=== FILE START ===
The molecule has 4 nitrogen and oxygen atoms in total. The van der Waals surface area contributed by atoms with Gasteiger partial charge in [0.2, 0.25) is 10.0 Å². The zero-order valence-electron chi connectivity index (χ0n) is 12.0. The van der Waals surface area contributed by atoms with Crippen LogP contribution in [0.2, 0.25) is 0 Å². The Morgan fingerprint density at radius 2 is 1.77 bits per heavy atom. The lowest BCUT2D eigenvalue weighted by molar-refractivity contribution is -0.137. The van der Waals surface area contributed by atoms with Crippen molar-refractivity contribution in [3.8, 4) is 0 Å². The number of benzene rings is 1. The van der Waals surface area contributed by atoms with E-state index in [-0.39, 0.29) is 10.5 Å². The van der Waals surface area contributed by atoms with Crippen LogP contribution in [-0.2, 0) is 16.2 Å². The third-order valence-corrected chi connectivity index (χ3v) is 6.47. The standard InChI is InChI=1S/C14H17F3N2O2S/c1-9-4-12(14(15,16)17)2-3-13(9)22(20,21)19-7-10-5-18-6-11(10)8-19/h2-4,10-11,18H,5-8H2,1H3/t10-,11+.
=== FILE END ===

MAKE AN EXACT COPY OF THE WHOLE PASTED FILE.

The molecule has 4 nitrogen and oxygen atoms in total. The van der Waals surface area contributed by atoms with Gasteiger partial charge in [0.2, 0.25) is 10.0 Å². The zero-order valence-electron chi connectivity index (χ0n) is 12.0. The van der Waals surface area contributed by atoms with Crippen LogP contribution in [0.2, 0.25) is 0 Å². The Morgan fingerprint density at radius 2 is 1.77 bits per heavy atom. The lowest BCUT2D eigenvalue weighted by molar-refractivity contribution is -0.137. The van der Waals surface area contributed by atoms with Crippen molar-refractivity contribution in [3.8, 4) is 0 Å². The number of benzene rings is 1. The van der Waals surface area contributed by atoms with E-state index in [-0.39, 0.29) is 10.5 Å². The van der Waals surface area contributed by atoms with Crippen LogP contribution in [-0.2, 0) is 16.2 Å². The third-order valence-corrected chi connectivity index (χ3v) is 6.47. The standard InChI is InChI=1S/C14H17F3N2O2S/c1-9-4-12(14(15,16)17)2-3-13(9)22(20,21)19-7-10-5-18-6-11(10)8-19/h2-4,10-11,18H,5-8H2,1H3/t10-,11+.